Getting My Mojo Back: Recovery After a Miscarriage

This blog was written on Wednesday, January 22, 2014

Three weeks ago, on New Year's Eve, I was at the doctor's office finding out that I had lost my baby girl, Ezraela Eaven.  I wrote about it in my blog and in closing I said, "I know from past experiences that his mercies are new every morning.  It’s not morning yet.  And I’m not even sure when it will be morning.  Probably not for a long time."  The days that have stretched on since then have been difficult.  And when I say difficult it is probably an understatement.  I'm not sure there is a word in the English language that capture the anguish I have felt.  They have been harder than when my mom was diagnosed with breast cancer back in 2006 and when my grandma (her mom, who I was very close to) died while she was undergoing chemo.  They have been more agonizing than when I was diagnosed with interstitial cystitis in 2007 and the dramatic life change that has followed.  I am not trying to belittle anyone else who has gone through or is going through similar tragedies, I am just saying for me, losing a child has been far more painful.  Each morning I wake I am reminded that there was once a little baby girl in my belly and she is not there any more.  Each place I go to I recall the last time I was there and that I was pregnant and now I am not.  Every time I look into my two and a half year old's eyes I wonder what her sister would have looked like and how they would have giggled together.  Some days are good days, still laden with sadness, but they are days I don't cry and am able to find joy.  Days that I don't feel like I'm in the dark, grasping for the light.  Other days are terrible.  Days, like my 33 birthday (which was on January 14), where I cry all day.  Days like that I don't even think light can be found.  Through this grieving process I chide myself, "Aren't you over this yet?"  "Why are you letting this affect you so much?"  Then I tell myself to give myself a break.  

I am in mourning.  

I lost a child.  

A couple of friends sent me a Facebook meme that read, "The only people who think there is a time limit for grief, have never lost a piece of their heart."  Jesus, himself, said, "Blessed are those who mourn, for they will be comforted" (Matthew 5:4) and later cried at the tomb of his friend, Lazarus even though he knew that he was going to be raised from the dead (John 11:35).  Even though this is not something I will ever get over, I know that each day, each step I take, it will get more bearable.  It will get easier.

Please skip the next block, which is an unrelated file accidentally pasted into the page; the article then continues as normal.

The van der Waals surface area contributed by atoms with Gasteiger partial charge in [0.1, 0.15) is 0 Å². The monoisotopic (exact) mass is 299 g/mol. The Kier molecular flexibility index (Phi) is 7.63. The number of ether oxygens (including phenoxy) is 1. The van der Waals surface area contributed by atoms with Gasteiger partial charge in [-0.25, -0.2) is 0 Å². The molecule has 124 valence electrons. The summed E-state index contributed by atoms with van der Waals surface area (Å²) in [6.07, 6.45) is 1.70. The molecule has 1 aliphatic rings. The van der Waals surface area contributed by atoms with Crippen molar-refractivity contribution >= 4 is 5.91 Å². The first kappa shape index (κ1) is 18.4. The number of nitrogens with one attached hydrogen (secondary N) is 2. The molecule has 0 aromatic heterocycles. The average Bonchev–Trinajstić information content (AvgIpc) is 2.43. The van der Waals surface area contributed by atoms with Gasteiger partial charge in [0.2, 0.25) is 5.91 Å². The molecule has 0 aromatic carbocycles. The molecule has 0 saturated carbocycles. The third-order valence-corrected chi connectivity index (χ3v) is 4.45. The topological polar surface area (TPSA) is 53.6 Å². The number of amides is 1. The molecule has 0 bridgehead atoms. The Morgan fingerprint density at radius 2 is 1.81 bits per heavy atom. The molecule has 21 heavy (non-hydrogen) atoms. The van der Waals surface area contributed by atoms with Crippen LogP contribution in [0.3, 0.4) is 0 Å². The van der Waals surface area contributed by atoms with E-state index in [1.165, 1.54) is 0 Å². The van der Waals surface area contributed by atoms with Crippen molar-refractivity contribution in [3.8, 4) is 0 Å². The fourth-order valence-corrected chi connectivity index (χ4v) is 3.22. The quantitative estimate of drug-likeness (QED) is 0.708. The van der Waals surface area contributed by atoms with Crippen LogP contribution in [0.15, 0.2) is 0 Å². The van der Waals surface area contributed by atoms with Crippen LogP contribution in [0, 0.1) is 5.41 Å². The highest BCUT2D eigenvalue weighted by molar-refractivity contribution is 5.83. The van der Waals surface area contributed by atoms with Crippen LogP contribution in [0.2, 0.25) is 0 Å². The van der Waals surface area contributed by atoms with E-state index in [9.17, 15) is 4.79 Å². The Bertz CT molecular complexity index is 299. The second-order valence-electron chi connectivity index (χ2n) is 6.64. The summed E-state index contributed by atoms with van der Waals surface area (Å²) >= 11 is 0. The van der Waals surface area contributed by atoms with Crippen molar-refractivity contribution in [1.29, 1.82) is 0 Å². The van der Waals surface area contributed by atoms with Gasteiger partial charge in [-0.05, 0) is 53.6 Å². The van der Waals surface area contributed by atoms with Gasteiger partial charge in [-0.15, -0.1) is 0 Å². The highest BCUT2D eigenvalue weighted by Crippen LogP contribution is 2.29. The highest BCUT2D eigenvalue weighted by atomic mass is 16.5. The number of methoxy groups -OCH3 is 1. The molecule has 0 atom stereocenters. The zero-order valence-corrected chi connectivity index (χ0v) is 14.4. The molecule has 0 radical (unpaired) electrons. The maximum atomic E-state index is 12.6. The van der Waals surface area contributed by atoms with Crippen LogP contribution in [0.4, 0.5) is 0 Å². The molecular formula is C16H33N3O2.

Before today, I was holding out for the morning that I would wake up and actually be excited about something again.


One of the things that I enjoyed doing (even though some days I hated it) before I lost Ezraela was swimming laps at the local seminary.  They have a child care program, so it not only helped me to get much needed exercise, it allowed me to have "mommy time" and reflection time.  When I was discharged from the hospital they told me not to do any rigorous exercise and a week later when I spoke with my midwife she said I should wait until all of the spotting was gone before I attempted to go swimming.  Every day, I would say to myself, "If I could only go swim laps, then I would feel much better."  Last year I participated in a triathlon relay and now that I wasn't pregnant anymore I began perusing the internet hoping to find something to do in the early summer.  Something that would make Ezraela's life and death mean something.  But in order to prep for any race, I would need to get back in the pool again.

This past weekend I had a really rough weekend.  One of those weekends that just slaps you in the face and tells you to say, "uncle."  I thought I was doing better, but over the weekend I discovered I wasn't doing as great as I thought I was.  It seemed every moment I turned around something else would remind me of my loss and make me cry.  I decided regardless of whether I was cleared by the doctor or not, I was going to go swim.

I woke up today like any other day.  I looked at the clock and saw it was before 7:00.  I knew my husband's alarm clock was going to go off soon, so I wasn't able to go back to sleep.  It wasn't until a few minutes had passed that I realized I wasn't feeling sad, I was excited.  I felt like a little kid on their first day of school.  I was going swimming today.  I went through all of the things in my head I needed to do once I got out of bed in order to make it out of the door by 8:40.  As I was packing my bag I remembered the afternoon I got back from the doctor's office and had to pack my bag to go back to the hospital to have the baby.  I got a little sad, but I was able to move on.  Putting one foot in front of the other we were able to make it on time.